tree. paper. book.

A forest, paper, a book–the marriage of these three may not exist for long.

Perhaps not quite as soon as we thought, for it seems the embracing of digital books has slowed somewhat. Indeed, while I took to ebooks with a passion, I find myself seeking out (whether instead or or in addition to) the physical book, with its heft, with its visual cues of how much I’ve read, and where I’ve stopped, with the beauty of serifs on creamy paper, a cover beckoning, embedding itself in my memory.

How lovely is the concept of Katie Paterson’s Future Library. I’d read about it some time ago, but today was reminded of this magical project. I can only imagine the silent Norwegian forest of 1,000 trees which will offer up, one hundred years hence, their trunks for the printing (yes, printing!) of this unique anthology of works, secretive and unpublished, entrusted to the vaults where they will remain until most of us are long gone. One manuscript each year, held until 2114 when they will, finally, be gathered by curators who have yet to be born, in this book that none of us will ever see.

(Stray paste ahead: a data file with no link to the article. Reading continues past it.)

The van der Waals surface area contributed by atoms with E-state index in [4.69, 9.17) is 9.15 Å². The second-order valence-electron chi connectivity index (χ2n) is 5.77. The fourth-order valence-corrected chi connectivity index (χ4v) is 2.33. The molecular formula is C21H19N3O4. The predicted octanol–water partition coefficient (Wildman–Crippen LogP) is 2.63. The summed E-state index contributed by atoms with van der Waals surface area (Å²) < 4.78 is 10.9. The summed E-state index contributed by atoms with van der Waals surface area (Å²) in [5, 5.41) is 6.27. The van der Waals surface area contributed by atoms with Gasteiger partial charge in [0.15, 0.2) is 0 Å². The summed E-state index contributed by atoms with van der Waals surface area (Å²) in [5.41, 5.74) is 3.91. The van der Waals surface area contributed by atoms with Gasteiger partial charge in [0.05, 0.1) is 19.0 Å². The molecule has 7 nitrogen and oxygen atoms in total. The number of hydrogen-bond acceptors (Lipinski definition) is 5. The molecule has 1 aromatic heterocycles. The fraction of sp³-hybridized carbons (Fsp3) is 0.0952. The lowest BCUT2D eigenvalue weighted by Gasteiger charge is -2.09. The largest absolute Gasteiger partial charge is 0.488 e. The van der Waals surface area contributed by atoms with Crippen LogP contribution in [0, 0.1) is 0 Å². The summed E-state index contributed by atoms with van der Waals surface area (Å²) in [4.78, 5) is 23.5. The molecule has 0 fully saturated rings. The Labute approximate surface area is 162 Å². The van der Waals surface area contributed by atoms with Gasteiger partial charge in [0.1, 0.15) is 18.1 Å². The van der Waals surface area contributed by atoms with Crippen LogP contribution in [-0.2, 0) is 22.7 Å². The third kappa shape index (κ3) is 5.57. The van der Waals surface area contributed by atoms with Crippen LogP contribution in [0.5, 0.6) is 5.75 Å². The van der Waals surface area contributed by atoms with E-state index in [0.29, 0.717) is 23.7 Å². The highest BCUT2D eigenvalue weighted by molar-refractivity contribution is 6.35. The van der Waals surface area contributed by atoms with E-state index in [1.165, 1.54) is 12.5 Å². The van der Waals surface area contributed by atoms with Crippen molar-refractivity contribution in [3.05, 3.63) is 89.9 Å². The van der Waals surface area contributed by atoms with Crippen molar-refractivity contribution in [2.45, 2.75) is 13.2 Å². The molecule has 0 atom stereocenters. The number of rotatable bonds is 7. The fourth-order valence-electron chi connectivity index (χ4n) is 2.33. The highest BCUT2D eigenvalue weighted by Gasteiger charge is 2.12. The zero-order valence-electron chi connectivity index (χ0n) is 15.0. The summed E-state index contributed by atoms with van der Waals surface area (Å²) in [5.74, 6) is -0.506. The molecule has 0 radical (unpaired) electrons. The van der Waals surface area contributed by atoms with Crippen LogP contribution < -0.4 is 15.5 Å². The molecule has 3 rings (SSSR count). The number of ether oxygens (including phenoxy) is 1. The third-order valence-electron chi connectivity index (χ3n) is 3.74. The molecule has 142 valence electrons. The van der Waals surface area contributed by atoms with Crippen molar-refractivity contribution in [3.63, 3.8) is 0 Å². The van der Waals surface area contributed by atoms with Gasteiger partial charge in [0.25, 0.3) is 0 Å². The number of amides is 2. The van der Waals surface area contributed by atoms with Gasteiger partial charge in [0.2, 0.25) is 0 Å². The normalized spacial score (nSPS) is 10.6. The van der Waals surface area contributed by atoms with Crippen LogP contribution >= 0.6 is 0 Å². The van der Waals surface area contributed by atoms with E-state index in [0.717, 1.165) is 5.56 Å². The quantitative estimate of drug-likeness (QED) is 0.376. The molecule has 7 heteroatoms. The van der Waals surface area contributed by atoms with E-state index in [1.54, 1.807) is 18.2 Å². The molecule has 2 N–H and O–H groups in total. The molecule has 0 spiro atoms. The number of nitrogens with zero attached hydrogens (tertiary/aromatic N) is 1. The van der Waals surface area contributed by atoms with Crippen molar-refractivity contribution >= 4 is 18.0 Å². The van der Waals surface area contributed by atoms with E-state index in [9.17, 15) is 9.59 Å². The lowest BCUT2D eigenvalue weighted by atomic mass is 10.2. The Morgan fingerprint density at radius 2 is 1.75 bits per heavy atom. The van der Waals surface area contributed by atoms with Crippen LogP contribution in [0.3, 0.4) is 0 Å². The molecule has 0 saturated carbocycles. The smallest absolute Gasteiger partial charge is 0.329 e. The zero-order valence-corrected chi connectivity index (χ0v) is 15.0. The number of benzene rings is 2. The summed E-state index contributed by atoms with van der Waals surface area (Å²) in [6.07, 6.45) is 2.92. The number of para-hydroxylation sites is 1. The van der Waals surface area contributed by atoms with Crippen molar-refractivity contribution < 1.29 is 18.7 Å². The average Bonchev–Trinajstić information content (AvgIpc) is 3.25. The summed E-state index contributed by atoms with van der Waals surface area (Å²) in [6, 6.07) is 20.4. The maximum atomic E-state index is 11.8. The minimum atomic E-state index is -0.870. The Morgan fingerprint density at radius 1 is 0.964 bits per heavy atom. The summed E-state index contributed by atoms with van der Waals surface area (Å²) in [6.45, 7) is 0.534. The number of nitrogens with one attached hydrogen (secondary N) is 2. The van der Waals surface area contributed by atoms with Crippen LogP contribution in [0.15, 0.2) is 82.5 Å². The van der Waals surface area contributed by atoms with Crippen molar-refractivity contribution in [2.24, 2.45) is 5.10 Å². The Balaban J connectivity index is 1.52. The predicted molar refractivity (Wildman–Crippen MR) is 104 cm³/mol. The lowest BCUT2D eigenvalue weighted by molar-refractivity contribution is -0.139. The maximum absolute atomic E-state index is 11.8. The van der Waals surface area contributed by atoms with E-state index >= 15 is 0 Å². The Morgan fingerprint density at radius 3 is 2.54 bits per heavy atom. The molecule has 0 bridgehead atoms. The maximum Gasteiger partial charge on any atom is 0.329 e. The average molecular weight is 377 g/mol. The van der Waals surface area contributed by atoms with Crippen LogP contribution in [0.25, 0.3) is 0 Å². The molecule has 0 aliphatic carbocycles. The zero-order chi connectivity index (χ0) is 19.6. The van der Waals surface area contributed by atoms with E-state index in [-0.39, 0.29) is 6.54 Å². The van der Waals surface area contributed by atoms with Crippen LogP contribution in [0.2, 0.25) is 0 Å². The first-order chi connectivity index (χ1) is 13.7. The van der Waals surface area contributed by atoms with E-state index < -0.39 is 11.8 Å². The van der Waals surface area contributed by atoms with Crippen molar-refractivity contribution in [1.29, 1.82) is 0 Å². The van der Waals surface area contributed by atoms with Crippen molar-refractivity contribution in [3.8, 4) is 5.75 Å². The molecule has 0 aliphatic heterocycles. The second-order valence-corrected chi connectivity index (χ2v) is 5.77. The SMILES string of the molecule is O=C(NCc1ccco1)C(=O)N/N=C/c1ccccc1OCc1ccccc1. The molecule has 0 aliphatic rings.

Like all readers, writers, those who appreciate voice and story (which is all of us, though we may not realize it), I’m certain, or certainly hopeful, that in 100 years time this work, while perhaps an anomaly in form and provenance, will be embraced. I only wish I could live to see it, to witness the events surrounding its release, to hold it in my hands. What an honor, yet how grave a task for the writer asked to create a work for this collection, not a work for today or tomorrow, not a work birthed in this world of immediacy, a work of this time, but a work for the future.

Not only looking ahead, but acting to contribute to a future none of us will see… an act of such altruism and beauty.

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3 thoughts on “tree. paper. book.

  1. This post is truly wonderful. I lived in Oslo and spent many an afternoon in Nordmarka as a young girl. Never did I think that a project of such depth and magnitude would come to this pristine idyllic setting…one that would affect me so deeply. What a person will find of interest 100 years from now, I cannot even begin to imagine, but I do know that if they chance upon Margaret Atwood’s “Scribbler’s Moon,” or any of the other great writers who will bless those sealed boxes with their manuscripts, there may just be a few converts to the printed page. One can only hope! I can now dream of that day in 2114 when someone might hold one of these manuscripts and take the journey of our time. P.S. I wish we lived closer. You always bring me such amazing things to think about!

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